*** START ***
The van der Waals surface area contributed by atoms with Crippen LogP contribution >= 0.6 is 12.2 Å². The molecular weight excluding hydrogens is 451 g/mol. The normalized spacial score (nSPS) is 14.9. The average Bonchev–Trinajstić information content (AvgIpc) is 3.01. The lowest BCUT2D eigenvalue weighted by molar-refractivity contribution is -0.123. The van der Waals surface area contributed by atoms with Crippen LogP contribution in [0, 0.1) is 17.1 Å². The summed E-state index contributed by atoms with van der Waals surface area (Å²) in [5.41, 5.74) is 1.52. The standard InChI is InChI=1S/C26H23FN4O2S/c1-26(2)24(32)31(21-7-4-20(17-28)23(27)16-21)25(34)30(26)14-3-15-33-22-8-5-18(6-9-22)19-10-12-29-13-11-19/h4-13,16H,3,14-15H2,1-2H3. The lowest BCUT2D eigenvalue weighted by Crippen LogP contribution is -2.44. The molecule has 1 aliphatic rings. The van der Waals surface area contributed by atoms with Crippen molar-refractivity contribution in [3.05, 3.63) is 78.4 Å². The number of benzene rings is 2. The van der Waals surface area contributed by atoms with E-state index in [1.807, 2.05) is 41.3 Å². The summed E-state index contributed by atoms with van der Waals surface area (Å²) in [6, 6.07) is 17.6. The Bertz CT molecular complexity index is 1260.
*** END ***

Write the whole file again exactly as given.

The van der Waals surface area contributed by atoms with Crippen LogP contribution >= 0.6 is 12.2 Å². The molecular weight excluding hydrogens is 451 g/mol. The normalized spacial score (nSPS) is 14.9. The average Bonchev–Trinajstić information content (AvgIpc) is 3.01. The lowest BCUT2D eigenvalue weighted by molar-refractivity contribution is -0.123. The van der Waals surface area contributed by atoms with Crippen LogP contribution in [0, 0.1) is 17.1 Å². The summed E-state index contributed by atoms with van der Waals surface area (Å²) in [5.41, 5.74) is 1.52. The standard InChI is InChI=1S/C26H23FN4O2S/c1-26(2)24(32)31(21-7-4-20(17-28)23(27)16-21)25(34)30(26)14-3-15-33-22-8-5-18(6-9-22)19-10-12-29-13-11-19/h4-13,16H,3,14-15H2,1-2H3. The lowest BCUT2D eigenvalue weighted by Crippen LogP contribution is -2.44. The molecule has 1 aliphatic rings. The van der Waals surface area contributed by atoms with Crippen molar-refractivity contribution in [3.05, 3.63) is 78.4 Å². The number of benzene rings is 2. The van der Waals surface area contributed by atoms with E-state index in [1.807, 2.05) is 41.3 Å². The summed E-state index contributed by atoms with van der Waals surface area (Å²) in [6, 6.07) is 17.6. The Bertz CT molecular complexity index is 1260.